Connect to share and comment

Opinion: East Africa getting it together

5 nations of East African Community are building a new economic and political union.

Rwandan voters at dawn
A new era of regional cooperation dawns in East Africa. Here Rwandan voters walk to the polls at sunrise during Rwanda's presidential election, in Kigali, Aug. 9, 2010. (Finbarr O'Reilly/Reuters)

BOSTON — East Africa is coming together, with a single customs system in place since July and a common currency based on the East African shilling set to be established in 2012.

And there are  plans to unite the five member nations of the East African Community with a single government  in 2015. When fully realized, the region’s 133 million people (speaking both English and French) will create Africa’s first effective supra-national political arrangement.

The combined GDP of Kenya, Tanzania, Uganda, Burundi and Rwanda is about $150 billion, and growing. The mutual synergies of all five nations should prove to be powerful in attracting outside investment and in mobilizing resources internal to East Africa.

Already there is the beginning, sometimes too tentative, of a broad-based free movement of capital and labor across the region. Common tariffs are starting to be applied. Laws are being altered within the five countries to harmonize their economic and political responsibilities, and civil and criminal codes are being updated.

A single Community passport is now available and a single visa, helpful for tourism, is now being organized.

Although their respective defense forces are not about to merge, the five nations have started to create a common strategic approach to military threats, and especially to terrorism.

Ghana’s founding President Kwame Nkrumah sought a United States of Africa in the 1950s and 1960s, but his ambitions were judged premature by nearly all of the then new presidents and nations of independent Africa.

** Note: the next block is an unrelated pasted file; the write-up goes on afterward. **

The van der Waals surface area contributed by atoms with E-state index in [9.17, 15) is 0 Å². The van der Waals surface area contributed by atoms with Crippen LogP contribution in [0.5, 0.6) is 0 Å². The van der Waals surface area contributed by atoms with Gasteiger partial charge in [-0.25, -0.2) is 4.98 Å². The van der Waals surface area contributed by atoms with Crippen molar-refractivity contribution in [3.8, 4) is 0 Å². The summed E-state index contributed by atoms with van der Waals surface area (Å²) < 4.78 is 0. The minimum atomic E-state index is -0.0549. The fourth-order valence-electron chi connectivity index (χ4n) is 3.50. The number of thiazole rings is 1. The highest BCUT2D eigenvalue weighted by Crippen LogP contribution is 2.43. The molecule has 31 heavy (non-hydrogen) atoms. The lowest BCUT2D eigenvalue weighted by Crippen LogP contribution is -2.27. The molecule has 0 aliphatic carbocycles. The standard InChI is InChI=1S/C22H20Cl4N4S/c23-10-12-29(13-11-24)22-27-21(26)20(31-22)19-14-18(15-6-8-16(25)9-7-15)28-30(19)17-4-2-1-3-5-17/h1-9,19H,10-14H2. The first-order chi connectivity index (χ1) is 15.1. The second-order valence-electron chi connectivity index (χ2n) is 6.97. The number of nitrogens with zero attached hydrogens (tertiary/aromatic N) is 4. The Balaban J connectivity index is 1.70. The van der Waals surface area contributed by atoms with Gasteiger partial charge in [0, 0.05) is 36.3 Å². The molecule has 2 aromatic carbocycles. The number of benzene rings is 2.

After that the colonial cooperation in East Africa between Uganda, Tanzania and Kenya was continued after their respective independence celebrations in the much vaunted first East African Community of 1967 to 1977.

But capitalist Kenya and socialist Tanzania never really felt able to work together, and Kenya — the richest and most industrialized of the three countries — largely disdained what was happening in Tanzania.

After the first East African Community collapsed, many years went by where it seemed that supra-national regional groups in Africa would not succeed. In West Africa there were some supposed mergers and economic cooperation arrangements but they never amounted to much. The Economic Community of the West African States (ECOWAS) has existed for decades, but its common market pretensions remain unrealized.

The one success has been South Africa's customs and common currency union — bringing Swaziland and Lesotho together with South Africa to share the rand currency and to participate in joint customs arrangements. Botswana belongs to the customs union but has long had its own currency, the pula. The South Africa Customs Union was problematical during the apartheid years, but has proved sturdy and mutually beneficial for member states since the mid-1990s. 

The Southern African Development Community (SADC) has the same dreams but with 15 disparate members it is unwieldy and because of Zimbabwe's troublesome behavior is not ready to move forward into a fully fledged economic community.